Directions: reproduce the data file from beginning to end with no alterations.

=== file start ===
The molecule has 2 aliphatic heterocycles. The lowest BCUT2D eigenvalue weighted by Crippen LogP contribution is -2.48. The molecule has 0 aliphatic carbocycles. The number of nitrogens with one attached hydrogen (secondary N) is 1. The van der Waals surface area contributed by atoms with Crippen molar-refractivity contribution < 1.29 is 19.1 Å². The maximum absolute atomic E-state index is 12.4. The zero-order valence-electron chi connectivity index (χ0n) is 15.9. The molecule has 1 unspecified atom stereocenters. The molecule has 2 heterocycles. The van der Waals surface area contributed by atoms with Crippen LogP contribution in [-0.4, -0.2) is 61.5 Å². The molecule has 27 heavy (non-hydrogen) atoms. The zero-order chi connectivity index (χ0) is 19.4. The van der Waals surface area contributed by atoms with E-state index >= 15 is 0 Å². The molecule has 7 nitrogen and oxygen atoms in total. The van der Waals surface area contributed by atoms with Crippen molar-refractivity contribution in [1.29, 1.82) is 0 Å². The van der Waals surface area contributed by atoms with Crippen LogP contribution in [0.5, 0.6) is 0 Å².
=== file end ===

The molecule has 2 aliphatic heterocycles. The lowest BCUT2D eigenvalue weighted by Crippen LogP contribution is -2.48. The molecule has 0 aliphatic carbocycles. The number of nitrogens with one attached hydrogen (secondary N) is 1. The van der Waals surface area contributed by atoms with Crippen molar-refractivity contribution < 1.29 is 19.1 Å². The maximum absolute atomic E-state index is 12.4. The zero-order valence-electron chi connectivity index (χ0n) is 15.9. The molecule has 1 unspecified atom stereocenters. The molecule has 2 heterocycles. The van der Waals surface area contributed by atoms with Crippen LogP contribution in [-0.4, -0.2) is 61.5 Å². The molecule has 27 heavy (non-hydrogen) atoms. The zero-order chi connectivity index (χ0) is 19.4. The van der Waals surface area contributed by atoms with E-state index >= 15 is 0 Å². The molecule has 7 nitrogen and oxygen atoms in total. The van der Waals surface area contributed by atoms with Crippen molar-refractivity contribution in [1.29, 1.82) is 0 Å². The van der Waals surface area contributed by atoms with Crippen LogP contribution in [0.5, 0.6) is 0 Å².